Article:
sony e3 2018

Sony’s E3 2018 press conference was unlike any we’ve seen before – and, if we’re brutally honest, any we’ll ever see again. The platform holder mixed things up heavily for its showcase, but one thing remained predictably consistent: industry-leading first-party games. We’ve pulled together our trio of editors to share our snap reaction to the Japanese giant’s bizarrely constructed briefing.

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Stop Being Clever, and Get Back to What Works - Sammy Barker, Editor

Sony stumbled upon the perfect E3 press conference format in 2016, when it balanced the theatrics of a live orchestra with the perfect blend of gameplay demonstrations and brand new reveals – and it’s been trying too hard ever since. While it was undoubtedly a lovely idea to immerse attendees in one of The Last of Us: Part II’s settings, it added nothing for the millions of people streaming, and resulted in a hype deflating interlude that seemed to drag on for decades.

The good news is that when the games were in motion, they looked absolutely astounding: The Last of Us: Part II – a game which, to my surprise, I was the least excited for going in – blew me away with its dynamic stealth combat and top-of-the-line characterisation; Death Stranding seemed very early, but I can’t not get excited about Hideo Kojima with a blank chequebook; and Ghost of Tsushima was arguably the biggest visual feast on display – even if it still has some kinks in its combat to work out.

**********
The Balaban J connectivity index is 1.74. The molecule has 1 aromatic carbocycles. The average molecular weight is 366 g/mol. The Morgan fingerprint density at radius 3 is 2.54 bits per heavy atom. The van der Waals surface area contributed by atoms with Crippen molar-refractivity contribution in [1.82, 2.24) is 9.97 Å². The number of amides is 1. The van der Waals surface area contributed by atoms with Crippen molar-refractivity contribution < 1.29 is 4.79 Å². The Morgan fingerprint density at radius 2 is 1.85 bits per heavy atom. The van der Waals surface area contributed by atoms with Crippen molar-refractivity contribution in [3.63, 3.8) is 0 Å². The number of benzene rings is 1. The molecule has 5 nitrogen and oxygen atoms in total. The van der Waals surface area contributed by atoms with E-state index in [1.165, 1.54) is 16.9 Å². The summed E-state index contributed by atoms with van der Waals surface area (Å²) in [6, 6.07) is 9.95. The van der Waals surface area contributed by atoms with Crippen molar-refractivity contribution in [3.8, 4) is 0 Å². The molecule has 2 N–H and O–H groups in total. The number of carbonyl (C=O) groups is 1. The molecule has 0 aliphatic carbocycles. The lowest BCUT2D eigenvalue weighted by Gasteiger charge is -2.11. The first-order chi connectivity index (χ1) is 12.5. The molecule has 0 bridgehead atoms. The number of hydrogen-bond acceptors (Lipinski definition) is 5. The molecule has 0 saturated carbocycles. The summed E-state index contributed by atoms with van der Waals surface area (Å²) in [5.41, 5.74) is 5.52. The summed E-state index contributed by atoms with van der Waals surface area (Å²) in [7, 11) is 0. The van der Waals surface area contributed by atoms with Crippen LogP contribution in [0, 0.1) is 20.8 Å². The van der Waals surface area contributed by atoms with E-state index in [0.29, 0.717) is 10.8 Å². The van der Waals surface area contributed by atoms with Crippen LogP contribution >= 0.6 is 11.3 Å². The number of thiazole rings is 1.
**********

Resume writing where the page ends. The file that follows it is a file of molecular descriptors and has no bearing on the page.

Finishing on Spider-Man may not have been the perfect closer given how much of the game we’ve seen already, but it was the perfect demo selection, showcasing not just one but several villains that will appear in the game on 7th September. And, forcing me into an avatar change for a few days, Sony actually did bring a handful of surprises in the form of Resident Evil 2 (Capcom are killing it, by the way), Control, and Nioh 2.

I’ve been nervous about this press conference and I’ve been eager to try and control expectations because I genuinely didn’t think we were going to get many surprises. The lack of release dates doesn’t really concern me; Sony’s generally been dating most of its games at the last possible minute. And the software showed that the firm’s first-party is still very much best in class. My main criticism is that, even with content as killer as this, the company almost f*cked it up.

It’s time to stop being clever and start getting back to what works.

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Just Shy of a Complete Sh*tstorm - Robert Ramsey, Deputy Editor

Well that was almost a disaster. As is often the case when E3 rolls around, Sony's incredibly strong showing of exclusive software saved the day -- only this time, the games saved the PlayStation maker itself, as the company came perilously close to making a complete mess of its own press conference.

That Intermission was a joke -- and not the good kind. I don't care if Sony was busy parading a gaggle of journalists towards a different venue -- there were hundreds of thousands of people watching online, and frankly, it was embarrassing. What on Earth was the company thinking?